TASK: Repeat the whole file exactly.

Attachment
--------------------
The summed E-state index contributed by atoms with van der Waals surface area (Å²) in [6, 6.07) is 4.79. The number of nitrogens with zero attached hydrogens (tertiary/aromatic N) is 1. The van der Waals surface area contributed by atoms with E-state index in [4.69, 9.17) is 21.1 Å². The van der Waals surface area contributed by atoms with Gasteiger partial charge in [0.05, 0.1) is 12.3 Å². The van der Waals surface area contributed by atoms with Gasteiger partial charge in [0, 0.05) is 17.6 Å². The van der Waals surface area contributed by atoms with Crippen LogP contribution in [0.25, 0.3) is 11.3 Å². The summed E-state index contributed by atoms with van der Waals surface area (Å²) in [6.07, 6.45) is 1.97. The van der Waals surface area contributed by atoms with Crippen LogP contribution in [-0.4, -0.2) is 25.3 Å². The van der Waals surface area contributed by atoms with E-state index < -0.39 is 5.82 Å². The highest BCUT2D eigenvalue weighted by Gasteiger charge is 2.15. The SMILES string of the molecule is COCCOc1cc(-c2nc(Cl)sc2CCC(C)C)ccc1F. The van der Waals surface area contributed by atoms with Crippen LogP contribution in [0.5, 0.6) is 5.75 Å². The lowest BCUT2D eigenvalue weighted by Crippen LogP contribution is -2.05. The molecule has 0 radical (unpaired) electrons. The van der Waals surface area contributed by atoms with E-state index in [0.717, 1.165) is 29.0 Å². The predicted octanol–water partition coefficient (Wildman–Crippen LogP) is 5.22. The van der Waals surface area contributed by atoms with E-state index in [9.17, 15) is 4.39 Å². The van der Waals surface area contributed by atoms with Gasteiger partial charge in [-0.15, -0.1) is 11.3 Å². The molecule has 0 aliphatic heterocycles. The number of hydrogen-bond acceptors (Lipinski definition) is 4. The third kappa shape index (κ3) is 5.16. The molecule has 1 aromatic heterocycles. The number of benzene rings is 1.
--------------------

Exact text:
The summed E-state index contributed by atoms with van der Waals surface area (Å²) in [6, 6.07) is 4.79. The number of nitrogens with zero attached hydrogens (tertiary/aromatic N) is 1. The van der Waals surface area contributed by atoms with E-state index in [4.69, 9.17) is 21.1 Å². The van der Waals surface area contributed by atoms with Gasteiger partial charge in [0.05, 0.1) is 12.3 Å². The van der Waals surface area contributed by atoms with Gasteiger partial charge in [0, 0.05) is 17.6 Å². The van der Waals surface area contributed by atoms with Crippen LogP contribution in [0.25, 0.3) is 11.3 Å². The summed E-state index contributed by atoms with van der Waals surface area (Å²) in [6.07, 6.45) is 1.97. The van der Waals surface area contributed by atoms with Crippen LogP contribution in [-0.4, -0.2) is 25.3 Å². The van der Waals surface area contributed by atoms with E-state index < -0.39 is 5.82 Å². The highest BCUT2D eigenvalue weighted by Gasteiger charge is 2.15. The SMILES string of the molecule is COCCOc1cc(-c2nc(Cl)sc2CCC(C)C)ccc1F. The van der Waals surface area contributed by atoms with Crippen LogP contribution in [0.5, 0.6) is 5.75 Å². The lowest BCUT2D eigenvalue weighted by Crippen LogP contribution is -2.05. The molecule has 0 radical (unpaired) electrons. The van der Waals surface area contributed by atoms with E-state index in [0.717, 1.165) is 29.0 Å². The predicted octanol–water partition coefficient (Wildman–Crippen LogP) is 5.22. The van der Waals surface area contributed by atoms with E-state index in [9.17, 15) is 4.39 Å². The van der Waals surface area contributed by atoms with Gasteiger partial charge in [-0.15, -0.1) is 11.3 Å². The molecule has 0 aliphatic heterocycles. The number of hydrogen-bond acceptors (Lipinski definition) is 4. The third kappa shape index (κ3) is 5.16. The molecule has 1 aromatic heterocycles. The number of benzene rings is 1.